The Octave Developer Hub

Welcome to the Octave developer hub. You'll find comprehensive guides and documentation to help you start working with Octave as quickly as possible, as well as support if you get stuck. Let's jump right in!

Get Started

Octave Resource Protocol Guides

Overview

This topic provides a tutorial to help you set up and experiment with Octave Resource Protocol (ORP).

ORP is a simple ASCII-based protocol built on top of HDLC-framed data sent via UART, to allow communications between an asset and an Octave edge device. ORP is useful for connecting micro-controllers and application processors to Octave.

In the tutorial, your development machine will act as the asset and will be connected to either a mangOH Red using a USB-to-UART bridge, or to an FX30S using a USB-to-serial cable.

Your development PC will run a Python or C program through which you can enter high-level commands to create and work with Resources. The program translates your commands into ORP's underlying packets and sends them to the Octave edge device using ORP.

The tutorial's program will provide you with an understanding of how you might write your own program to run on an asset to communicate over ORP.

📘

Note

When experimenting with ORP, it can be useful to enable Developer Mode to see real-time updates of all creation, deletion, and value update events related to ORP on the Resources screen.

👍

Define your ORP resource tree efficiently

WIth ORP, you have a large amount of resources (up to 32) to interface your asset to the Octave device
If you have more parameters than 32, the recommended way is to use ORP resources of JSON format, to carry multiple datapoints all together in one single Resource

Requirements

For this tutorial you will need:

  • Development machine running Windows or Linux
  • USB-to-UART bridge such as a CP2102 or a USB-to-serial cable
  • mangOH Red (for a USB-to-UART bridge connection) or an FX30S (for a USB-to-serial connection)
  • A copy of the ORP tutorial package from GitHub
  • For Python you will need:
  • For C you will need:
    • gcc, make

Setting up the USB Connection

Follow the steps below to connect your Octave-enabled device to your development PC:

  1. Connect the USB end of your USB-to-UART or USB-to-serial connection to your development PC, and connect the other end to your Octave-enabled device as follows:
  • USB-to-UART: connect a wire between the UART TX pin on the CP2102 and Pin 10 (RX pin) on the mangOH Red, and a wire between the UART RX on the CP2102 and Pin 8 (TX pin) on the mangOH Red. Also connect a ground wire between both devices (e.g., connect a wire between the CP2102's ground pin and Pin 25 on the mangOH Red). The pinouts for the mangOH Red can be viewed here.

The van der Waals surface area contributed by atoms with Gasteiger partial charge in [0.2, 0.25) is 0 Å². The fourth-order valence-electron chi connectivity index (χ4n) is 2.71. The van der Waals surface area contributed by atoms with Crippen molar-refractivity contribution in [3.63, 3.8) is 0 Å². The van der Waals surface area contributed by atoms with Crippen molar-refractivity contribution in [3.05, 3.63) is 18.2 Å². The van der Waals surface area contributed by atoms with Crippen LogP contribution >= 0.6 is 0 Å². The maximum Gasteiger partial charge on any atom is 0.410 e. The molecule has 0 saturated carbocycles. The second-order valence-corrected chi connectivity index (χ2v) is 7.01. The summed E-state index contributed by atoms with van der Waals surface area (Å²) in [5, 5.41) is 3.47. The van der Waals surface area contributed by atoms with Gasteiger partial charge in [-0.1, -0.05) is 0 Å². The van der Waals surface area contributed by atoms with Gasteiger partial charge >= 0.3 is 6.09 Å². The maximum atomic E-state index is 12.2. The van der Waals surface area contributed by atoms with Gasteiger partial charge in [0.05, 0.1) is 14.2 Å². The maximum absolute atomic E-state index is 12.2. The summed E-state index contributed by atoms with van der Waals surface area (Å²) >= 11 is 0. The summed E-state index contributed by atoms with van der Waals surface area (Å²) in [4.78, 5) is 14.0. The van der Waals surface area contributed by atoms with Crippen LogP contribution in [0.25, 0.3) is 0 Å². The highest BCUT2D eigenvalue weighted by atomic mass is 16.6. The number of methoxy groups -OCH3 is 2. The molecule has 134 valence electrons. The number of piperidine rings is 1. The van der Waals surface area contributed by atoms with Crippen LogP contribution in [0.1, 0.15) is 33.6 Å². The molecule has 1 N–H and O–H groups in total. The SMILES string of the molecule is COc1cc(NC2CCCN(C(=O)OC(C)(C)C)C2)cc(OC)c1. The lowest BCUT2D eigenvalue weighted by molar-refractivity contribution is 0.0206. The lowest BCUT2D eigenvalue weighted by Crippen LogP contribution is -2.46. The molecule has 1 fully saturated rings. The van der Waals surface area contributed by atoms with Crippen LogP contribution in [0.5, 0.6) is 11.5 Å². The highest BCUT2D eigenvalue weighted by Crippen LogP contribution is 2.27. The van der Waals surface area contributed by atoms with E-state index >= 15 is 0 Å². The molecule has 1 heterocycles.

📘

USB-to-UART Grounding

Ensure that the ground wire connection is made between the mangOH and your CP2102. Without it, the example application used later in this tutorial will not send/receive ORP commands/responses correctly.

  • USB-to-serial: plug the RS-232 end of the cable into the respective port on your FX30S.
  1. (For USB-to-UART connections). Ensure that your development machine has the correct drivers installed for your USB-to-UART bridge (e.g., CP210x USB to UART Bridge VCP Drivers).
  2. Power on your Octave-enabled device and ensure that you can view the mangOH Red via the Octave dashboard and that the device is actively reporting.
  3. Identify the name of your USB-to-UART or USB-to-serial connection on your development machine using the appropriate platform-specific steps below. This name will be used later in this tutorial when running the example program.

Linux:

Open a terminal window, run the following command to obtain a list of devices:

ls -l /dev/serial/by-id/

Locate the device in the output. The following shows examples of how the device might appear:

crw-rw-rw-  1 root  wheel           21,   4 29 Sep 08:15 tty.SLAB_USBtoUART
...

crw-rw-rw-  1 root  wheel           21,   6 29 Sep 08:16 tty.usbserial
...


lrwxrwxrwx 1 root root 14 Sep 23 13:18 usb-Silicon_Labs_CP2104_USB_to_UART_Bridge_Controller_0138DD7D-if00-port0 -> ../../ttyUSB1
...

Windows

Open Device Manager, expand Ports, locate your USB-to-UART or USB-to-serial cable, and identify the COM port assigned to it. For example, in the screenshot on the left below, a USB-to-UART bridge has been assigned to COM3. In the screenshot on the right, a USB-to-serial cable has been assigned to COM6. You will use the COM port (e.g., COM6) as the name of your device later in this tutorial when running the example program.